People who are easily identified as religious Jews have added responsibilities. They represent us. They represent Yiddishkeit. They represent Torah. They represent Hashem.
When they act foolishly, they commit a chillul Hashem.
And they put the well-being of our community at risk.
When they act foolishly in front of the entire country and the global media, they don’t only embarrass themselves, they embarrass us.
And when they tick off the leader of the free world, the president of the United States, they don’t only earn enmity for themselves, but jeopardize the relationship with a new president who wants to do the right thing for Jews and for Israel.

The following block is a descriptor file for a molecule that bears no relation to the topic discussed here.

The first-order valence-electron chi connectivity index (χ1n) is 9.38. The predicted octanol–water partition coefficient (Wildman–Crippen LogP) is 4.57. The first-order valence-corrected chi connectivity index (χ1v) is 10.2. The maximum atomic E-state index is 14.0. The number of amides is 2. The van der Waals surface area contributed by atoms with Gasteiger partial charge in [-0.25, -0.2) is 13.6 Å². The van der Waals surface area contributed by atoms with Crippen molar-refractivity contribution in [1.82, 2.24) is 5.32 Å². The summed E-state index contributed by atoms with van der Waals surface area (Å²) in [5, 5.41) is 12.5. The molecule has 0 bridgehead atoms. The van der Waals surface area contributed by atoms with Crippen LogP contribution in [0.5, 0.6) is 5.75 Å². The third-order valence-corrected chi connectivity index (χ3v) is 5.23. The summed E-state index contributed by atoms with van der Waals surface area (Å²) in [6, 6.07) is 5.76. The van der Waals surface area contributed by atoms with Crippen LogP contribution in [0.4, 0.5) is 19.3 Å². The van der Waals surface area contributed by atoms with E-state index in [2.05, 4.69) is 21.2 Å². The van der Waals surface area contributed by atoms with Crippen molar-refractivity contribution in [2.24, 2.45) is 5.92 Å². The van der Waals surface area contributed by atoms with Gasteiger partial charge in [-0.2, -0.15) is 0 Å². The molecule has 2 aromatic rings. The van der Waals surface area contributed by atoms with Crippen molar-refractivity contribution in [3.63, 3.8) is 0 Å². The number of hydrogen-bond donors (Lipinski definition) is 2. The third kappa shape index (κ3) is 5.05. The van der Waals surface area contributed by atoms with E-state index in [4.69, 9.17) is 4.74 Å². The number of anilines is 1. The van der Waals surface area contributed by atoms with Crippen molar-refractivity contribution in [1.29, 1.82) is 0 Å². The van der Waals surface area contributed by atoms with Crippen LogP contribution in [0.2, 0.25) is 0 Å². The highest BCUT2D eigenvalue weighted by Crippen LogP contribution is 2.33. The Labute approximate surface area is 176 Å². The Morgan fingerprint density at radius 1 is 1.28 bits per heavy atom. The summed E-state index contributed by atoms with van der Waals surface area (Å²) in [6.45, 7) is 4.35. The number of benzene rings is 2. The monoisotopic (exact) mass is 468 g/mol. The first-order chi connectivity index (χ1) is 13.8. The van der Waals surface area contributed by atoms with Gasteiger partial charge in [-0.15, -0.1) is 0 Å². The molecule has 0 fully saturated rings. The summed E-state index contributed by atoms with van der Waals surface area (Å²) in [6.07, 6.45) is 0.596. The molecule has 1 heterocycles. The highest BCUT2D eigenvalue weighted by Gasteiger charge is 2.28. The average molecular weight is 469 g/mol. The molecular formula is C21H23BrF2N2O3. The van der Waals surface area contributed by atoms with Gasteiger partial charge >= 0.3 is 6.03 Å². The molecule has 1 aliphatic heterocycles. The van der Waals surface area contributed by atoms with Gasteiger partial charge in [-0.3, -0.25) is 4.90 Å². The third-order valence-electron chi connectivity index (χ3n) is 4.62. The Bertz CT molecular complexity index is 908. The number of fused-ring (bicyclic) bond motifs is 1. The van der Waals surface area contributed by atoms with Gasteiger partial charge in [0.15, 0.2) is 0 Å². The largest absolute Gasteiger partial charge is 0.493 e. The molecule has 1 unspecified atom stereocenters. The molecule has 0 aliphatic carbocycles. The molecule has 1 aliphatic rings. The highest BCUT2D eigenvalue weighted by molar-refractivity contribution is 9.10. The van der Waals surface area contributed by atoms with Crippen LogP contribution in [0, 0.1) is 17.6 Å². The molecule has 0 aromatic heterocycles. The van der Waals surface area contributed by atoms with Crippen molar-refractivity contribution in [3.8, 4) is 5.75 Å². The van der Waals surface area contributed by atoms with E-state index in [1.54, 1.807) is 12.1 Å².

There is a good reason that Klal Yisroel has always been exceedingly careful about who is appointed to represent our people at the highest levels of government. This has always been the case.
Today, at the White House, a question was asked that provoked the ire of President Trump. Of course, the intent of the question may not have been the way it came across, but that merely magnifies the importance of having the proper sensitivity, tact and intelligence when operating in such a milieu. In this type of environment, there aren’t always second chances and often very little opportunity for clarification. It is for that reason that every word must be weighed.
And it is for that reason that such a position is not for everyone.
The way we appear, the way we act, the way we talk, indeed every word we utter in such situations, has far-reaching ramifications that impact our community and the world around us.
Chachomim hizaharu bedivreichem.